Is the Jersey Devil real? How many NJ residents believe in ghosts?
👻 Some people aren't joking around with the centuries-old tale of the Jersey Devil
👻 NJ residents are even more likely to believe places are haunted by ghosts
👻 Women are way more likely than men to believe in astrology
As if taxes and potholes aren’t spooky enough … are we being haunted?
The Garden State’s own legendary creature, the Jersey Devil, could be more than just a story, and more people are likely to believe in ghosts before they believe in astrology, according to poll results released Friday by Fairleigh Dickinson University.
“The Jersey Devil may have started off as a regional cryptid,” said Dan Cassino, director of the poll. “But at this point, he’s been adopted by the state as a whole.”
In the poll of hundreds of adults, conducted from Oct. 6 to Oct. 14, 1 in 6 respondents said the Jersey Devil is “very” or “somewhat” likely to be real. The majority, 58%, said there’s no way that the monster exists.
Jersey Devil legend
The legend dates back hundreds of years, out of the Pine Barrens. In the most known version of the story, it’s said that a pregnant woman cursed her would-be 13th child, who then turned into a winged, tailed creature that flew into the woods. According to purported sightings, the Jersey Devil has red eyes, and a loud, screeching scream.
Legend has it, the monster calls the Pine Barrens home to this day.
“It’s over a million acres. Nobody really knows everything that’s going on down there, so anything is possible, I guess,” Cassino said.
In the poll, people who live in and around the multi-county Pine Barrens region are less likely than other residents to admit the Jersey Devil may exist.
And younger residents were more likely than older ones to say that the Jersey Devil may be real.
NJ residents more likely to believe in ghosts
While just 16% of New Jerseyans are willing to believe in the Jersey Devil, they’re not completely rejecting the supernatural as a whole, the poll finds.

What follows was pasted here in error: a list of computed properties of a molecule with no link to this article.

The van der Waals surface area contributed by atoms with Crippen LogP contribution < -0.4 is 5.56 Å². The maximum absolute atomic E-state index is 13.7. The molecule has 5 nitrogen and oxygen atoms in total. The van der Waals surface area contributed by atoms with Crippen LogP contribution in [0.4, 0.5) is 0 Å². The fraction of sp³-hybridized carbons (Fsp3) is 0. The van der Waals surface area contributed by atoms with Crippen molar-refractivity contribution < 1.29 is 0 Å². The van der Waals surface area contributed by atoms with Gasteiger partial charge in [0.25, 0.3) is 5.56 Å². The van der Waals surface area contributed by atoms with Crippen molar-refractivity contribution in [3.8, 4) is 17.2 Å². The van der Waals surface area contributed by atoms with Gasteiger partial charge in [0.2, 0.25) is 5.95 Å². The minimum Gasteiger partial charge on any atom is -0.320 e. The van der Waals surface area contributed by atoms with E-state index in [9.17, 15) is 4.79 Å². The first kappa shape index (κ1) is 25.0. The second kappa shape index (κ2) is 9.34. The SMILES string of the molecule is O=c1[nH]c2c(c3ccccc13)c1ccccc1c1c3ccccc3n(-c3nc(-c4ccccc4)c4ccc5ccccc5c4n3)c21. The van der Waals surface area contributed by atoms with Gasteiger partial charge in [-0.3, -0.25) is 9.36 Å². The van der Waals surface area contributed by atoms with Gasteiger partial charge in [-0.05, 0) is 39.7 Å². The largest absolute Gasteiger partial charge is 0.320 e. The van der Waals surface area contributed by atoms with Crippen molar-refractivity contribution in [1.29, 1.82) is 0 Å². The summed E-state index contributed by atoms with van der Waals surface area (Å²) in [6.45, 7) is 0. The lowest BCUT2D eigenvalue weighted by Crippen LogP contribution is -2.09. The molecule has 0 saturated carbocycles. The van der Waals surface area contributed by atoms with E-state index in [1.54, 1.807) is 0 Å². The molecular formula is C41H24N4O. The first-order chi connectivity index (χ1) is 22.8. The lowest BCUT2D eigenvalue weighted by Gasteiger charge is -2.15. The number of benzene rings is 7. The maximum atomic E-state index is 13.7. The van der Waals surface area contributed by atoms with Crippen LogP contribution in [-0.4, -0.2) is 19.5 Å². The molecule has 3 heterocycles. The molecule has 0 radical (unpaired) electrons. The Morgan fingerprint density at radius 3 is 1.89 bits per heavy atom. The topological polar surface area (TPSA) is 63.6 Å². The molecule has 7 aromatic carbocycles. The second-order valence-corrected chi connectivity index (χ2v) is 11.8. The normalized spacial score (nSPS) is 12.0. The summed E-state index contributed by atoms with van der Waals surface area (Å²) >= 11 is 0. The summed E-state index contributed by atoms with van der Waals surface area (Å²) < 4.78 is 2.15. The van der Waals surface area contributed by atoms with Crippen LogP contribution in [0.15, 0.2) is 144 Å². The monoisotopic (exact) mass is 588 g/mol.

A much higher 44% of respondents said that some places are “very” or “somewhat” likely to be haunted by ghosts.
At the same time, 20% said astrology — one’s destiny is determined by the position of the stars and planets at one’s birth — is “somewhat” or “very” likely to be real.
In the poll, women were much more likely than men to accept astrology as a real phenomenon, and slightly more likely than men to believe in ghosts.
“Not believing in Bigfoot or the Jersey Devil doesn’t mean giving up on all paranormal beliefs,” Cassino said. “There are lots of otherwise skeptical and scientific people who say that they’ve seen a ghost.”
Cassino noted that polls like this are often criticized by those who say the respondents are just “trolling” the interviewers by saying they believe in anything. To be safe, pollsters also included a question about a paranormal creature that barely anyone has ever heard of — the Flukeman of Newark, a sewer-dwelling monster that appeared on an episode of “The X-Files.”
Only 2 percent of New Jersey residents said the Flukeman is “very likely” to be real. Three percent said the Flukeman is “somewhat likely” to be real.
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